So my wife and son, Maria Paula and Blake, will fly into Belize City and then on to either Cay Caulker or San Pedro.  We will meet them at the airport and spend the holidays in that area of Belize.  We are really excited to have them come down, as neither one has seen the boat or been cruising before!  We are hoping for a great time! 
We would like to arrive in the San Pedro area at least a week or so ahead of them, so that we can scout out the area and find the best spots.  Below are the cays that we will visit on the way north. spending a day or two at each:
Pelican Cay
South Water Cay or Twin Cays
Colson Cay
Middle Long Cay
Water Cay
Cay Caulker
Ambergris Cay (San Pedro)
It will probably take us a couple of weeks to get up to San Pedro, as we are not in a hurry, and like to be out on the cays.  We hope for smooth sailing and no more northern fronts!  We are flexible, so we can't always give a specific schedule.  We may not be able to get on the Internet for a week or two, but once we finally get online again, we should have some great pictures and stories!

Happy Thanksgiving!!!!

Visiting Placencia Belize and our First Northern Front

It was nice to be able to spend a couple of days in Placencia!  This is where we started our journey, so it is nice to come back and see all of our friends again! 
Kick'n back in Placencia Harbor!!!
We anchored near the Moorings Marina in the lagoon, where we needed the expert help of Cricket and Salam to fix a few things on the boat.  Cricket fixed our autopilot in about 30 minutes, installing a key in between the gear sprocket and the motor shaft.  So mom you are out of a job on our next voyage!
Salam helped us order and install a large hose clamp on our upper seal on our sail drive.  The original one had come off, so we feel better that this is corrected too.  He stayed on the boat one night for an hour or so, drinking a couple of our Gallo beers from Guatemala.  He just got married and is a really great guy.  He is also the lead mechanic here at the Moorings Belize. 
We also got to visit with Renee about our future plans in Belize.  She helped mark different anchorages that we can use during our sail north to San Pedro.  Thanks Renee!
We took the boat into the marina and filled our water tanks, so we were ready to go!  Mom had to do some last minute shopping with the Mayan ladies that we met last September.  I think that she made their day, by buying something from each one!

Unfortunately, the weather forecast didn't look too favorable, with a large northern front moving in on Wednesday.  So we decided to wait here a few more days, until the front had passed.  We did manage to buy some supplies while in town, and see Brenda, the Jerk Chicken lady at the dock. 

Brenda's Jerk Chicken Stand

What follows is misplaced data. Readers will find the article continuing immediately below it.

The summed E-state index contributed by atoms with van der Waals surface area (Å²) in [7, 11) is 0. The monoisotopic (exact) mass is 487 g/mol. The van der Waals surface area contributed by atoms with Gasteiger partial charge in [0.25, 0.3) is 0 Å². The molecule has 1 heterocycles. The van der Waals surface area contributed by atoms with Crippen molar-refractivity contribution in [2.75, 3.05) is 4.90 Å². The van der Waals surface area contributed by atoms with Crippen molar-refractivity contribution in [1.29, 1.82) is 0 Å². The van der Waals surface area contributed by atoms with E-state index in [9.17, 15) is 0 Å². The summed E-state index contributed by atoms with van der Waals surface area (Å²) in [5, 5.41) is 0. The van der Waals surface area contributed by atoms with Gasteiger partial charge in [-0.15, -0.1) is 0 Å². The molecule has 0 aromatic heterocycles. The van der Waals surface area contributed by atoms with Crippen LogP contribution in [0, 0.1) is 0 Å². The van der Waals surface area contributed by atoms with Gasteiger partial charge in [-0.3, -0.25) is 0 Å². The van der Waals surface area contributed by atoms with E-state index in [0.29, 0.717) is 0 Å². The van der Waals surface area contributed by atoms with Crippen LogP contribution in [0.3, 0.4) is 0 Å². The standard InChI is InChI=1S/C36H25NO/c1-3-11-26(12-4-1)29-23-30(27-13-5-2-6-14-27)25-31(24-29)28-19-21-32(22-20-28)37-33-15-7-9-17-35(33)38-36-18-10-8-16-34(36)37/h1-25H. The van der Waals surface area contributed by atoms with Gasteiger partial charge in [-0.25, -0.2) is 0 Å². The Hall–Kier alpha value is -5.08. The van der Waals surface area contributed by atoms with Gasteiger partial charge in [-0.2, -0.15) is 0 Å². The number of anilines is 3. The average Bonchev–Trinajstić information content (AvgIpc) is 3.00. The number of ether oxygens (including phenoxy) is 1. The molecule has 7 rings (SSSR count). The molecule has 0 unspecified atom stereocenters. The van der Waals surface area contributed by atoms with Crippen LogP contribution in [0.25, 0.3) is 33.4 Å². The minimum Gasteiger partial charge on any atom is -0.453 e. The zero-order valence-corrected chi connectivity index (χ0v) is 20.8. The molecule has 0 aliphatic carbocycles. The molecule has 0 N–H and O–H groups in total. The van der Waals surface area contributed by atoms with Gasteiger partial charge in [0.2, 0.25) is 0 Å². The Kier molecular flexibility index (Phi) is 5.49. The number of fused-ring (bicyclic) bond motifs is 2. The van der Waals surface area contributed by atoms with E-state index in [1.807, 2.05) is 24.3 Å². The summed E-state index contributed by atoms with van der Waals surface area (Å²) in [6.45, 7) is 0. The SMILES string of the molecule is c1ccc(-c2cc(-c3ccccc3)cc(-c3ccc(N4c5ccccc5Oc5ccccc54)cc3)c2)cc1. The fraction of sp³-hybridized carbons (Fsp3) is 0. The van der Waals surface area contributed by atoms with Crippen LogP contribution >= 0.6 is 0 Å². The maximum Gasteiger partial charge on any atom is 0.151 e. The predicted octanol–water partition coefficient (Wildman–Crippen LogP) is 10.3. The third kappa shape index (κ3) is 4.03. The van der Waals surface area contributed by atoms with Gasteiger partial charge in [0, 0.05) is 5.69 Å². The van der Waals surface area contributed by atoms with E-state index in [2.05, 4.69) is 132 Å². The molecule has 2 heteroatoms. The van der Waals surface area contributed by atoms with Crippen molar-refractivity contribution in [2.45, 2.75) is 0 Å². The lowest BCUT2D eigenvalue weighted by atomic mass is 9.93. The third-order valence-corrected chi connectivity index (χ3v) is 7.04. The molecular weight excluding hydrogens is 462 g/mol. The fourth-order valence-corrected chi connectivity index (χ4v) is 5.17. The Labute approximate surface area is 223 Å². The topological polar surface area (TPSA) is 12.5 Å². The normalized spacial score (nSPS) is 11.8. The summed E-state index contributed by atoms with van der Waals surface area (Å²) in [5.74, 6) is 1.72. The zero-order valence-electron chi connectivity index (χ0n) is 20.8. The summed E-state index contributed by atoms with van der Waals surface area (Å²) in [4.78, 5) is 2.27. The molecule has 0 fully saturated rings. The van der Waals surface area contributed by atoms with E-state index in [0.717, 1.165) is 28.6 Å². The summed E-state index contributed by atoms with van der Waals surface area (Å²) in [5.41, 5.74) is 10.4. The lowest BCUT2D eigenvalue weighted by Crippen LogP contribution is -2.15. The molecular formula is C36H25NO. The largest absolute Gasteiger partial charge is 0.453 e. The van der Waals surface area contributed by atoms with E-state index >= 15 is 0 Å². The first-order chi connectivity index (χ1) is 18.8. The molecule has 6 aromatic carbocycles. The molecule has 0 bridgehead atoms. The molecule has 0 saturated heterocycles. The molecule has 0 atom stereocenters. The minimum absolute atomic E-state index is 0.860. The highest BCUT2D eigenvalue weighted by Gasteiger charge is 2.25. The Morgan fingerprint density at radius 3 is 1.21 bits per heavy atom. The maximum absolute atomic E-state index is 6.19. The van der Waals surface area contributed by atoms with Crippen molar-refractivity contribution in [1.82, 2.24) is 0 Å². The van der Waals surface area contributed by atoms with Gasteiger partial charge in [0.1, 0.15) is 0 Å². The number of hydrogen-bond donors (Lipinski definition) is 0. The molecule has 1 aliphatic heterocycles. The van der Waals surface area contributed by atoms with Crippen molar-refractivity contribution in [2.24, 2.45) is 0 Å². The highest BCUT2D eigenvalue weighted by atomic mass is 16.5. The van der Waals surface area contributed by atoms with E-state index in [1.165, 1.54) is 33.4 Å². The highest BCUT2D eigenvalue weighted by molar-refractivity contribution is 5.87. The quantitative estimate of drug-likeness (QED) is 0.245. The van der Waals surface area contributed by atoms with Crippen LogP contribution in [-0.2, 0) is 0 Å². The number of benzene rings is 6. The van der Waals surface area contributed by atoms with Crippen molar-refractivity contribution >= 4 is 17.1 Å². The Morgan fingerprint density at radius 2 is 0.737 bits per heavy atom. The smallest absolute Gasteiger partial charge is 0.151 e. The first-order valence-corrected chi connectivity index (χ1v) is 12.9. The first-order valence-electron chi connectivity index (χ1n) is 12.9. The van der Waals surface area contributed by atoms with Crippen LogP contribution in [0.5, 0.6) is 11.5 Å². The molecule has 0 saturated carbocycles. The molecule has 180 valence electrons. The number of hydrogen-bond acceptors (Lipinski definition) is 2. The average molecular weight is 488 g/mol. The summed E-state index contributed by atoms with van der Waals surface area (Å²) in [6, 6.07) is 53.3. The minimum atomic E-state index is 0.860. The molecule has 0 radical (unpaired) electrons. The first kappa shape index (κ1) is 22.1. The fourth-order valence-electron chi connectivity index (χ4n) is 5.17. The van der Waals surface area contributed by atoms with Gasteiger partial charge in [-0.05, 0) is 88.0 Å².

We also had dinner and lunch with Termite, who was a live-aboard staying at the Moorings Marina.  We have kept in touch with him since we left back in September. 
Termite and Wiley (this picture was from last September.  He now has a short haircut!)
Wash day on MokaKat!  Yes, even in paradise you need to do wash!
Sunrise in Placencia Harbor
With the front coming into the area on Wednesday, Tuesday I kicked back and enjoyed the day.  It was absolutely perfect, very little wind and flat seas.  I enjoyed swimming and catching some sun.

Dale kick'n back!  Notice the Lost Bridge Marina Coolie!
This is cruising life...and the first time that I have intentionally caught some sun!
Placencia Harbor, the day before the front
That afternoon, we motored back into the lagoon and anchored just in front of the Moorings Marina.  There was just one other boat around us, so we had plenty of room to spread out.  We dropped our anchor and let out about 150 feet of chain.  The water was only about 6 feet deep, so this was more than enough!  The winds were supposed to hit 30 knots, so we wanted to make sure that we didn't drag.  No more than an hour after we set the anchor a large thunder storm hit the area.  It wasn't part of the front, but I am sure that it was created by the unsettled weather.  It dumped a lot of rain on us but the winds only hit about 18 knots, so we knew that it was not the forecasted front.  The rain did provide us with more than 20 gallons of water to top off our tanks!
Late evening storm coming!
 After the storm, we had a very peaceful evening as everything settled down.  At 4:44 in the morning, I was woken to hear the rigging singing and the wave slapping on the boat!  I guess the front finally made it here!  I got up and turned on the instruments to see how hard the wind was blowing.  It was hitting mid 20s, so nothing too much.  I sat up and watched the weather for an hour or so, and fell back asleep.  I got up around 7:00, and the wind hit over 30 knots a few times.  Our anchor held solid in the lagoon mud, so we felt very safe. 

This what I woke up to at 7:00.  It actually got worse before dying out later in the day.
We enjoyed the cooler day, and as the day wore on, the wind finally slacked off.  There were several of the Moorings Charters out in the reefs having some concerns about the wind.  They all managed to get back into port safely, after waiting for the wind to die.  We were happy to be sitting in the lagoon, before we head out in the morning to Pelican Cay.  Happy Sailing!!!